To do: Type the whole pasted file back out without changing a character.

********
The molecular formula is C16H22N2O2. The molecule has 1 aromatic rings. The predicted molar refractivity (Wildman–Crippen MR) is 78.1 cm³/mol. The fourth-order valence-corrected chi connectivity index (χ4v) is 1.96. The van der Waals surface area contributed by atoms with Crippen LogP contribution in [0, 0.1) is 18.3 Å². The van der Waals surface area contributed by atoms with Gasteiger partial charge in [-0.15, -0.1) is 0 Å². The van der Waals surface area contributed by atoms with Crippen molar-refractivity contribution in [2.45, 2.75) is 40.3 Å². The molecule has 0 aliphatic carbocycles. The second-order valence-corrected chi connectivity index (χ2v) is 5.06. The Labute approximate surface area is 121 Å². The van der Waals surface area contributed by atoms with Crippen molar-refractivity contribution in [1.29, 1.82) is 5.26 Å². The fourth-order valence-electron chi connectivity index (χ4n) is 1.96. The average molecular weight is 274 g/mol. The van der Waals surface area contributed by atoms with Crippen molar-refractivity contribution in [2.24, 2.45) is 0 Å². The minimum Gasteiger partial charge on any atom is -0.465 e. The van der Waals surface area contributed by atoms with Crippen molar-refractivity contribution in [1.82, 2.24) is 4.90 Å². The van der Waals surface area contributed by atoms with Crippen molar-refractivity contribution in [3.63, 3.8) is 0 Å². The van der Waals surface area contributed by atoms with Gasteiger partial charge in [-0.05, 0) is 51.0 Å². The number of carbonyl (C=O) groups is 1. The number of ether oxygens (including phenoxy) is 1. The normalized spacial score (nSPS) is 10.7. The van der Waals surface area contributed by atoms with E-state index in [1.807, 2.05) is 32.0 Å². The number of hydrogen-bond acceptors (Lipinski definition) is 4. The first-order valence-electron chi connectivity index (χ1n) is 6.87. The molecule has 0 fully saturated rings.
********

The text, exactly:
The molecular formula is C16H22N2O2. The molecule has 1 aromatic rings. The predicted molar refractivity (Wildman–Crippen MR) is 78.1 cm³/mol. The fourth-order valence-corrected chi connectivity index (χ4v) is 1.96. The van der Waals surface area contributed by atoms with Crippen LogP contribution in [0, 0.1) is 18.3 Å². The van der Waals surface area contributed by atoms with Gasteiger partial charge in [-0.15, -0.1) is 0 Å². The van der Waals surface area contributed by atoms with Crippen molar-refractivity contribution in [2.45, 2.75) is 40.3 Å². The molecule has 0 aliphatic carbocycles. The second-order valence-corrected chi connectivity index (χ2v) is 5.06. The Labute approximate surface area is 121 Å². The van der Waals surface area contributed by atoms with Crippen molar-refractivity contribution in [1.29, 1.82) is 5.26 Å². The fourth-order valence-electron chi connectivity index (χ4n) is 1.96. The average molecular weight is 274 g/mol. The van der Waals surface area contributed by atoms with Crippen molar-refractivity contribution in [2.24, 2.45) is 0 Å². The minimum Gasteiger partial charge on any atom is -0.465 e. The van der Waals surface area contributed by atoms with Crippen molar-refractivity contribution in [1.82, 2.24) is 4.90 Å². The van der Waals surface area contributed by atoms with Crippen molar-refractivity contribution in [3.63, 3.8) is 0 Å². The van der Waals surface area contributed by atoms with Gasteiger partial charge in [-0.05, 0) is 51.0 Å². The number of carbonyl (C=O) groups is 1. The number of ether oxygens (including phenoxy) is 1. The normalized spacial score (nSPS) is 10.7. The van der Waals surface area contributed by atoms with E-state index in [1.807, 2.05) is 32.0 Å². The number of hydrogen-bond acceptors (Lipinski definition) is 4. The first-order valence-electron chi connectivity index (χ1n) is 6.87. The molecule has 0 fully saturated rings.